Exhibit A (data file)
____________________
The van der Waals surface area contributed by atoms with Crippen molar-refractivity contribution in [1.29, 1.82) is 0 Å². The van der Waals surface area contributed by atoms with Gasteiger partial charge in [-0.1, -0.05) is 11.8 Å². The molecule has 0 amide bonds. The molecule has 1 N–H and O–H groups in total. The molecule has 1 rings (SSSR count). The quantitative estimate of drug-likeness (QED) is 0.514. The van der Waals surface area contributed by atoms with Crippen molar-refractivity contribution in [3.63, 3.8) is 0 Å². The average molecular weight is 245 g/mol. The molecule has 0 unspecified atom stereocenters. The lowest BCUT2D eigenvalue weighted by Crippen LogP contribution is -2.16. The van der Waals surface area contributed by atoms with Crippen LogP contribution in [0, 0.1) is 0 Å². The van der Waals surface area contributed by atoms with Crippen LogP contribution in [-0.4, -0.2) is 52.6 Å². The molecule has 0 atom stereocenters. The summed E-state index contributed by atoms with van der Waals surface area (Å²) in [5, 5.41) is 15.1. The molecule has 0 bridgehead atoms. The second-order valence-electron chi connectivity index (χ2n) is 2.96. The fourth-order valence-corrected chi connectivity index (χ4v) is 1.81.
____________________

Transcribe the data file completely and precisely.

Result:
The van der Waals surface area contributed by atoms with Crippen molar-refractivity contribution in [1.29, 1.82) is 0 Å². The van der Waals surface area contributed by atoms with Gasteiger partial charge in [-0.1, -0.05) is 11.8 Å². The molecule has 0 amide bonds. The molecule has 1 N–H and O–H groups in total. The molecule has 1 rings (SSSR count). The quantitative estimate of drug-likeness (QED) is 0.514. The van der Waals surface area contributed by atoms with Crippen molar-refractivity contribution in [3.63, 3.8) is 0 Å². The average molecular weight is 245 g/mol. The molecule has 0 unspecified atom stereocenters. The lowest BCUT2D eigenvalue weighted by Crippen LogP contribution is -2.16. The van der Waals surface area contributed by atoms with Crippen LogP contribution in [0, 0.1) is 0 Å². The van der Waals surface area contributed by atoms with Crippen LogP contribution in [-0.4, -0.2) is 52.6 Å². The molecule has 0 atom stereocenters. The summed E-state index contributed by atoms with van der Waals surface area (Å²) in [5, 5.41) is 15.1. The molecule has 0 bridgehead atoms. The second-order valence-electron chi connectivity index (χ2n) is 2.96. The fourth-order valence-corrected chi connectivity index (χ4v) is 1.81.